I got my first.

I got my third, which is advanced.

Then I hit a plateau and I felt like I wasn't growing anymore.

So I started doing video relay, which is interpreting phone calls. It's very difficult, but believe me, you bump up your skills.

When I plateaued on that, I became a court interpreter.

Every time in my life when I feel like I've hit a plateau, I've looked for ways to grow and learn.

This keeps my mind stimulated, and keeps me from feeling stuck.

Think about in your life where you've felt stuck, where you've become complacent.

Where is an opportunity for you to grow?

It could be by reading a book or taking a class. 

Let's continue to expand our minds and lives so we don't get stuck.

Letting Others Feel Heard

 

Have you ever been in a situation (or conversation) where you didn't feel heard? Or maybe you noticed that the person you were talking to didn't seem to feel heard?

This happened to me in front of a judge and I was almost held in contempt.

I was interpreting in court, and the judge didn't understand the process of court interpreting, and that it is required to have at least two interpreters in the room when a hard of hearing person is in court because it's so technical.

Well, this judge didn't understand and was insisting that one of us leave. And if we didn't, he was going to hold us in contempt of court.

Well, my interpreting team member wasn't very good at holding back, and got a little confrontational, which really upset the judge.

So I stepped in and very carefully (and respectfully) repeated back what the judge was saying to make sure he felt like he was being heard and to decompress the situation.

It worked.

None of us went to jail.

We both got to stay and all of us felt heard.

Think about a time when someone was resistant to you, but maybe it's because you weren't letting them know that you actually heard what they were saying.

Reading Body Language

 

This week we're continuing my Lessons from Sign Language Interpreter, a series about things I've learned as an interpreter and entrepreneur that will help you communicate and connect.

This one I call "reading the room" – it works especially well during conflict resolution.

First, at the beginning of a conversation, bring awareness to your own energy and notice the other person's energy.

When you walk in the room, what energy are you feeling? Sad? Angry? Happy?

Next, what non-manual markers are they giving you?

What's their body language?

Are their arms crossed in front of them in a defensive position?

Or are they open and leaning forward, which means they're more understanding and engaged?

Pay attention to your own body language so you can recognize it in others.

So my question to you this week is...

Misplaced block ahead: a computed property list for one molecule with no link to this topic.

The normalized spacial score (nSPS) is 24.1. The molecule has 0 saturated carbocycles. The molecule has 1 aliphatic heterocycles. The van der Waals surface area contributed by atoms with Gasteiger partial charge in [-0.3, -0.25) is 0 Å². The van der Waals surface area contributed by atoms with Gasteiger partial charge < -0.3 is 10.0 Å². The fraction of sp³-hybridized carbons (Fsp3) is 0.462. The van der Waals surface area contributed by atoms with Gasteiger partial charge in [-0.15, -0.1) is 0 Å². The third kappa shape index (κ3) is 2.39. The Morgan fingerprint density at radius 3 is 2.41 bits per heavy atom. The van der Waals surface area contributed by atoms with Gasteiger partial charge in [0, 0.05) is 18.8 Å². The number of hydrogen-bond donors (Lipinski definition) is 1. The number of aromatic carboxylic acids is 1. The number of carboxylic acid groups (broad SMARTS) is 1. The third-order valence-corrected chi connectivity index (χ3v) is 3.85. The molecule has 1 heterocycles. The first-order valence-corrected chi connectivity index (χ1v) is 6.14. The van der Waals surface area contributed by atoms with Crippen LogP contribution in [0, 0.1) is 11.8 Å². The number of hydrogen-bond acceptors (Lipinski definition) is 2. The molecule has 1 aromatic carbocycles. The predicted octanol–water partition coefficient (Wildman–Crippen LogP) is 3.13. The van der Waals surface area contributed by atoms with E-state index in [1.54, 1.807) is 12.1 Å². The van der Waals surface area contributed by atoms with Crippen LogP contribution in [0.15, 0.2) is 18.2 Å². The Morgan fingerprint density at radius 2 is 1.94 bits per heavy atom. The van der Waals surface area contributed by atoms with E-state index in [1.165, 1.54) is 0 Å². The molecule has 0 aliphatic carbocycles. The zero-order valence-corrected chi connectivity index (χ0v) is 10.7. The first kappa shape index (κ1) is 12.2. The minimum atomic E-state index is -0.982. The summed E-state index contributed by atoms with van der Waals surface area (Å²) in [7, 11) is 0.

What kind of body language does somebody exude that's either happy, sad, or angry?

Recognizing body language will help you navigate any conversation, especially those that might be difficult.

 

Lessons From a Sign Language Interpreter

 

After my blog post last week about how I broke my pinky and the heartbreaking consequences, I received some awesome feedback. Many of you wanted to hear more about my sign language interpreter experience.

So here I go.

I'm going to do an "extended broadcast" through the summer about lessons from a sign language interpreter.

I want to present about the things I've learned as an interpreter and entrepreneur, so this is excellent practice.

As I share these stories and insights in coming weeks, will you give me feedback on the lessons that you love?

I greatly appreciate it!

Sign language interpreting is a profession that I absolutely love.

You deserve to have a profession you love as well. 

If you're in a job that you really don't enjoy, please reach out to me. Let's do a strategy session.

Let's start creating a vision of what you would love to manifest in your life.

Learning to Accept Change

 

It can be hard to let go of things that happen in your life and to accept change.

Not too long ago, I had a really hard time dealing with something that happened that affected my life as a sign language interpreter.

I'd been interpreting for 20 years, when I fell and broke my finger.

It was so bad that I had to have surgery and the surgeon messed up. My finger (right pinky) is permanently damaged.

Along with a broken finger, it also broke my heart because it made it very difficult to interpret.

I realized when I went to my first DeafBlind assignment after some time healing.

Now, when you do deaf-blind interpreting, it's tactile. You use touch to communicate.

Because I wasn't able to move my fingers very well due to the surgery debacle, the DeafBlind person wasn't able to understand me. It was awful.

I went to my car and cried and cried. Then I called the agency to let them know I wouldn't be able to do deaf-blind interpreting anymore. It was heartbreaking.

It took some time, but I finally learned to accept where I was and what I could do.

This happened for a reason, and it's in the past.

I can't change it, so I have to only look to my future.

For me, I looked to the future and found different kind of interpreting jobs that I could do.

Is there a change in your own life that you have been struggling with?

Take time today to reflect on how you can accept it as something in the past.

Let it go.

The past can't be changed, but we can shape our future into a life we love.